Guesswork: what's behind the NIE change

AT symposium
What caused the NIE to reverse its conclusions on Iran's nuclear program? Speculation abounds.

AT contributor Greg Richards writes:

I find the NIE process very very flawed, then the question arises as to what could have happened, what new information was obtained by the intelligence community that (a) led it to change its mind and (b) led it to change its mind now.  It is always possible that there is some new technical gizmo of which we, the public, are unaware as very likely we should be.  But let’s assume that is not the case.  What else could have happened?
 

Here is a guess.  General Petraeus appears to have brought defeat underfoot in Iraq.  Just last week, the White House announced it was negotiating with Iraq for a long term security agreementSo, the period of “maximum dynamic pressure” (as NASA might put it) on the U.S. in Iraq may have passed.  And Saddam Hussein demonstrated that bluffing about having nuclear weapons was not a winning strategy.
 

So, perhaps Iran put together an operation whereby they have offered irrefutable proof – maybe including a visit to the country by one or more of our experts – of the inertness of their nuclear program.  This allows them to continue to posture in public while defusing a developing crisis with the U.S. by backchannel.  Sort of the way the Cuban Missile Crisis was resolved.

Meanwhile, at TIME Magazine (hat tip: Richard Baehr), Robert Baer thinks that Bush himself ordered the intelligence establishment to come to these conclusions, because he has decided not to take on Iran and wants an excuse. This would of course presume that the intelligence establishment cares what he wants, a message that Vaerie Plame certainly never received.
...there is also no doubt that the Bush White House was behind this NIE. While the 16 intelligence agencies that make up the "intelligence community" contribute to each National Intelligence Estimate, you can bet that an explosive, 180-degree turn on Iran like this one was greenlighted by the President.

And explode is what the hawks in and outside the Administration are about to do. They were counting on Bush being the one President prepared to take on Iran. As recently as last month, Bush warned of World War III if Iran so much as thought about building a bomb. Bush's betrayal is not going to go down well. The neocons, clinging to a sliver of hope, will accuse the intelligence community of incompetence, pointing out that as late as 2005 it estimated "with high confidence" that Iran was building a bomb.


What caused the NIE to reverse its conclusions on Iran's nuclear program? Speculation abounds.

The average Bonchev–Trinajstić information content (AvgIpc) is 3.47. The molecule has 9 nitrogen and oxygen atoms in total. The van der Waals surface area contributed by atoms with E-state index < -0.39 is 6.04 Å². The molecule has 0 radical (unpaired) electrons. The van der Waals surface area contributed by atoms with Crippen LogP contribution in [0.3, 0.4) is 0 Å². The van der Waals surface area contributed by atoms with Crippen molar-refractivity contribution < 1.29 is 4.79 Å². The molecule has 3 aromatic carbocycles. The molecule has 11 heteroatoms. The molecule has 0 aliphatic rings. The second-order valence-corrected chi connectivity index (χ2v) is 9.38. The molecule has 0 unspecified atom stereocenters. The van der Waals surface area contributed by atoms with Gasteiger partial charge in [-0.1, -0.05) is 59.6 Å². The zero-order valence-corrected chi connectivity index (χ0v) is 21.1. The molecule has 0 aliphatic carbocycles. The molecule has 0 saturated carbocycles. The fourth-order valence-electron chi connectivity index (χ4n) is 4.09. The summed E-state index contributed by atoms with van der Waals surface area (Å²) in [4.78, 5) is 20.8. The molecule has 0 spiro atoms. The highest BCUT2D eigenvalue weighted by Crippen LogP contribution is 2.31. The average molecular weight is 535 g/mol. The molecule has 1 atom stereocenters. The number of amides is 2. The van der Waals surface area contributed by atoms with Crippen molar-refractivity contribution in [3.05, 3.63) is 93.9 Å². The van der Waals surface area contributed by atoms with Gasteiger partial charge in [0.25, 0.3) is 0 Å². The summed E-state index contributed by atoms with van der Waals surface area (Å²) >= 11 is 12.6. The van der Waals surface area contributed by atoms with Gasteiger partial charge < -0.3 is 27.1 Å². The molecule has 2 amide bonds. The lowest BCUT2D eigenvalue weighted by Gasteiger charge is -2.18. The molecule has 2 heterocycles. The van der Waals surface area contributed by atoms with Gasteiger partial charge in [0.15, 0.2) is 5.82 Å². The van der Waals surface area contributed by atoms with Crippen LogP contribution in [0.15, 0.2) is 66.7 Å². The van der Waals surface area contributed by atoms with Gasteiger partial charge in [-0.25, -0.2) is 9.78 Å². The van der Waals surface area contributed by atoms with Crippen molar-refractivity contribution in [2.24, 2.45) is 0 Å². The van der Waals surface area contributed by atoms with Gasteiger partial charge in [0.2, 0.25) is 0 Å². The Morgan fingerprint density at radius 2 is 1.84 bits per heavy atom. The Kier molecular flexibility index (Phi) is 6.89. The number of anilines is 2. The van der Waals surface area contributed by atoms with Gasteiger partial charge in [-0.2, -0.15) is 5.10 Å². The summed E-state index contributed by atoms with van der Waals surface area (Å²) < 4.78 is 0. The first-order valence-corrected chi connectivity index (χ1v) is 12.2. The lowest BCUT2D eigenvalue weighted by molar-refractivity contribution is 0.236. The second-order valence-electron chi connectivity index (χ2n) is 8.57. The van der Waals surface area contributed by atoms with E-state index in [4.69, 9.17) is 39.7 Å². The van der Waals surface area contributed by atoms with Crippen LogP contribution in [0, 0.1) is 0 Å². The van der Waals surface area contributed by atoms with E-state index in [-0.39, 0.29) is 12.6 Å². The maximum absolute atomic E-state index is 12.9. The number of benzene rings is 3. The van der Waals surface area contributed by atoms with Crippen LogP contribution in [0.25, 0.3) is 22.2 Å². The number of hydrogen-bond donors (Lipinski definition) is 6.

AT contributor Greg Richards writes:

I find the NIE process very very flawed, then the question arises as to what could have happened, what new information was obtained by the intelligence community that (a) led it to change its mind and (b) led it to change its mind now.  It is always possible that there is some new technical gizmo of which we, the public, are unaware as very likely we should be.  But let’s assume that is not the case.  What else could have happened?
 

Here is a guess.  General Petraeus appears to have brought defeat underfoot in Iraq.  Just last week, the White House announced it was negotiating with Iraq for a long term security agreementSo, the period of “maximum dynamic pressure” (as NASA might put it) on the U.S. in Iraq may have passed.  And Saddam Hussein demonstrated that bluffing about having nuclear weapons was not a winning strategy.
 

So, perhaps Iran put together an operation whereby they have offered irrefutable proof – maybe including a visit to the country by one or more of our experts – of the inertness of their nuclear program.  This allows them to continue to posture in public while defusing a developing crisis with the U.S. by backchannel.  Sort of the way the Cuban Missile Crisis was resolved.

Meanwhile, at TIME Magazine (hat tip: Richard Baehr), Robert Baer thinks that Bush himself ordered the intelligence establishment to come to these conclusions, because he has decided not to take on Iran and wants an excuse. This would of course presume that the intelligence establishment cares what he wants, a message that Vaerie Plame certainly never received.
...there is also no doubt that the Bush White House was behind this NIE. While the 16 intelligence agencies that make up the "intelligence community" contribute to each National Intelligence Estimate, you can bet that an explosive, 180-degree turn on Iran like this one was greenlighted by the President.

And explode is what the hawks in and outside the Administration are about to do. They were counting on Bush being the one President prepared to take on Iran. As recently as last month, Bush warned of World War III if Iran so much as thought about building a bomb. Bush's betrayal is not going to go down well. The neocons, clinging to a sliver of hope, will accuse the intelligence community of incompetence, pointing out that as late as 2005 it estimated "with high confidence" that Iran was building a bomb.